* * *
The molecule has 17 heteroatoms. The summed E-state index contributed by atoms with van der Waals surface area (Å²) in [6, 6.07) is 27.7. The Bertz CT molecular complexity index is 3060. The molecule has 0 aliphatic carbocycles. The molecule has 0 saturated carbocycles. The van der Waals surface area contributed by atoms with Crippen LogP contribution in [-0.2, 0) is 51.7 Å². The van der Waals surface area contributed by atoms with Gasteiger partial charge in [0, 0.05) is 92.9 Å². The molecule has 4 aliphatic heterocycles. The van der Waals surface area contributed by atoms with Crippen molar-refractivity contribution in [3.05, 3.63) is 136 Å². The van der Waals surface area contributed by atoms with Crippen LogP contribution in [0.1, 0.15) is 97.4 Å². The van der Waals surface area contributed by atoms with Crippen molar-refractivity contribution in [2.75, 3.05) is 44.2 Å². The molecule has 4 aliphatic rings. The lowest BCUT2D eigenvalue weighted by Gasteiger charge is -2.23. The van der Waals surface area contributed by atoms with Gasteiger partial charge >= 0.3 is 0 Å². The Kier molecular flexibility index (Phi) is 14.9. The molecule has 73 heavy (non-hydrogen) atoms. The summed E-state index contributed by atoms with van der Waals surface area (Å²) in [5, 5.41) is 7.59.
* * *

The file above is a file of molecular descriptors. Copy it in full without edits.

The molecule has 17 heteroatoms. The summed E-state index contributed by atoms with van der Waals surface area (Å²) in [6, 6.07) is 27.7. The Bertz CT molecular complexity index is 3060. The molecule has 0 aliphatic carbocycles. The molecule has 0 saturated carbocycles. The van der Waals surface area contributed by atoms with Crippen LogP contribution in [-0.2, 0) is 51.7 Å². The van der Waals surface area contributed by atoms with Gasteiger partial charge in [0, 0.05) is 92.9 Å². The molecule has 4 aliphatic heterocycles. The van der Waals surface area contributed by atoms with Crippen molar-refractivity contribution in [3.05, 3.63) is 136 Å². The van der Waals surface area contributed by atoms with Crippen LogP contribution in [0.1, 0.15) is 97.4 Å². The van der Waals surface area contributed by atoms with Crippen molar-refractivity contribution in [2.75, 3.05) is 44.2 Å². The molecule has 4 aliphatic rings. The lowest BCUT2D eigenvalue weighted by Gasteiger charge is -2.23. The van der Waals surface area contributed by atoms with Gasteiger partial charge >= 0.3 is 0 Å². The Kier molecular flexibility index (Phi) is 14.9. The molecule has 73 heavy (non-hydrogen) atoms. The summed E-state index contributed by atoms with van der Waals surface area (Å²) in [5, 5.41) is 7.59.